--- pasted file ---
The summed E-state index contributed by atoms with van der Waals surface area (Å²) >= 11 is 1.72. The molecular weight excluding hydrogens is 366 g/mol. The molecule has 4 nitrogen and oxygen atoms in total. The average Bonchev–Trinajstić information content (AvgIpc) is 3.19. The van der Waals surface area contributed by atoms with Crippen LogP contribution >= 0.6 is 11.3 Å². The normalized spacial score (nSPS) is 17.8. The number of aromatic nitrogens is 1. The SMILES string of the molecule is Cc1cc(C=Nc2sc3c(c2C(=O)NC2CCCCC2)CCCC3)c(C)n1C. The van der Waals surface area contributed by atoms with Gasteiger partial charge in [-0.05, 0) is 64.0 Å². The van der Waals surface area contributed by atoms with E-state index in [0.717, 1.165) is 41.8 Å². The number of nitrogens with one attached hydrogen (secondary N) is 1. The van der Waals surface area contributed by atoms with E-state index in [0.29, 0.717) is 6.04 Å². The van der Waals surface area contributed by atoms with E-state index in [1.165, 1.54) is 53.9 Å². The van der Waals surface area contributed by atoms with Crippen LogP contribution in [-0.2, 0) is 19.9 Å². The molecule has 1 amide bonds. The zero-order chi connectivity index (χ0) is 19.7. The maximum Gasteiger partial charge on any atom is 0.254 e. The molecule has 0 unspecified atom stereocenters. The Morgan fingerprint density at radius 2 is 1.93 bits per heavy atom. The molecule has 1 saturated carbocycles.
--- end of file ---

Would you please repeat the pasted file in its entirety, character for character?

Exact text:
The summed E-state index contributed by atoms with van der Waals surface area (Å²) >= 11 is 1.72. The molecular weight excluding hydrogens is 366 g/mol. The molecule has 4 nitrogen and oxygen atoms in total. The average Bonchev–Trinajstić information content (AvgIpc) is 3.19. The van der Waals surface area contributed by atoms with Crippen LogP contribution >= 0.6 is 11.3 Å². The normalized spacial score (nSPS) is 17.8. The number of aromatic nitrogens is 1. The SMILES string of the molecule is Cc1cc(C=Nc2sc3c(c2C(=O)NC2CCCCC2)CCCC3)c(C)n1C. The van der Waals surface area contributed by atoms with Gasteiger partial charge in [-0.05, 0) is 64.0 Å². The van der Waals surface area contributed by atoms with E-state index in [0.717, 1.165) is 41.8 Å². The number of nitrogens with one attached hydrogen (secondary N) is 1. The van der Waals surface area contributed by atoms with E-state index in [0.29, 0.717) is 6.04 Å². The van der Waals surface area contributed by atoms with E-state index in [1.165, 1.54) is 53.9 Å². The van der Waals surface area contributed by atoms with Crippen LogP contribution in [-0.2, 0) is 19.9 Å². The molecule has 1 amide bonds. The zero-order chi connectivity index (χ0) is 19.7. The maximum Gasteiger partial charge on any atom is 0.254 e. The molecule has 0 unspecified atom stereocenters. The Morgan fingerprint density at radius 2 is 1.93 bits per heavy atom. The molecule has 1 saturated carbocycles.